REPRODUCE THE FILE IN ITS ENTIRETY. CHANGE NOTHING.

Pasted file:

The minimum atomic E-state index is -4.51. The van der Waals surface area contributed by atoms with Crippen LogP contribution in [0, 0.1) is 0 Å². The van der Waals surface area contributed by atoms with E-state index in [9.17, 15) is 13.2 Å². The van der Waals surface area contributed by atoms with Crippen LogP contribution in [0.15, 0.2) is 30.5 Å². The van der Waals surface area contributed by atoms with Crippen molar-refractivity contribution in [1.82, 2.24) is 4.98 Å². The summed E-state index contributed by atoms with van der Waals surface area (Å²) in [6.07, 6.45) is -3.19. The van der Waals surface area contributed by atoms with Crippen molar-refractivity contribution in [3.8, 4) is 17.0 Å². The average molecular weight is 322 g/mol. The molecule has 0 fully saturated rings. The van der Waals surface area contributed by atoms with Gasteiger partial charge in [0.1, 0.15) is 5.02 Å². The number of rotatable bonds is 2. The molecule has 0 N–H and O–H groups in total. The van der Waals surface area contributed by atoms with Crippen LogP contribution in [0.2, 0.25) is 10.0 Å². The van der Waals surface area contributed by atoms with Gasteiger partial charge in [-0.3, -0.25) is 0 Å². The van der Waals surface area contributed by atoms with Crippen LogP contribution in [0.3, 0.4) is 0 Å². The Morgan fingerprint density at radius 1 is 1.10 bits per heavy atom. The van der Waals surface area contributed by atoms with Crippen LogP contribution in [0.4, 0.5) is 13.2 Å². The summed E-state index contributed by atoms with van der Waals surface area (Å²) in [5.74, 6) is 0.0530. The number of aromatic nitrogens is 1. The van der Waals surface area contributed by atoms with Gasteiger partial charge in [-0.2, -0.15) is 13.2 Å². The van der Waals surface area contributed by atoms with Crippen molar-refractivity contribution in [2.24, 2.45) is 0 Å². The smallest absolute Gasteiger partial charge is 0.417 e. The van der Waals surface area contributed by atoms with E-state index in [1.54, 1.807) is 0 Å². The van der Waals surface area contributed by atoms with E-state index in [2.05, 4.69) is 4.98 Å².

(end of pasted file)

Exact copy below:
The minimum atomic E-state index is -4.51. The van der Waals surface area contributed by atoms with Crippen LogP contribution in [0, 0.1) is 0 Å². The van der Waals surface area contributed by atoms with E-state index in [9.17, 15) is 13.2 Å². The van der Waals surface area contributed by atoms with Crippen LogP contribution in [0.15, 0.2) is 30.5 Å². The van der Waals surface area contributed by atoms with Crippen molar-refractivity contribution in [1.82, 2.24) is 4.98 Å². The summed E-state index contributed by atoms with van der Waals surface area (Å²) in [6.07, 6.45) is -3.19. The van der Waals surface area contributed by atoms with Crippen molar-refractivity contribution in [3.8, 4) is 17.0 Å². The average molecular weight is 322 g/mol. The molecule has 0 fully saturated rings. The van der Waals surface area contributed by atoms with Gasteiger partial charge in [0.1, 0.15) is 5.02 Å². The number of rotatable bonds is 2. The molecule has 0 N–H and O–H groups in total. The van der Waals surface area contributed by atoms with Crippen LogP contribution in [0.2, 0.25) is 10.0 Å². The van der Waals surface area contributed by atoms with Gasteiger partial charge in [-0.3, -0.25) is 0 Å². The van der Waals surface area contributed by atoms with Crippen LogP contribution in [0.3, 0.4) is 0 Å². The Morgan fingerprint density at radius 1 is 1.10 bits per heavy atom. The van der Waals surface area contributed by atoms with Crippen LogP contribution in [0.4, 0.5) is 13.2 Å². The summed E-state index contributed by atoms with van der Waals surface area (Å²) in [5.74, 6) is 0.0530. The number of aromatic nitrogens is 1. The van der Waals surface area contributed by atoms with Gasteiger partial charge in [-0.2, -0.15) is 13.2 Å². The van der Waals surface area contributed by atoms with Crippen molar-refractivity contribution in [2.24, 2.45) is 0 Å². The smallest absolute Gasteiger partial charge is 0.417 e. The van der Waals surface area contributed by atoms with E-state index in [1.54, 1.807) is 0 Å². The van der Waals surface area contributed by atoms with E-state index in [2.05, 4.69) is 4.98 Å².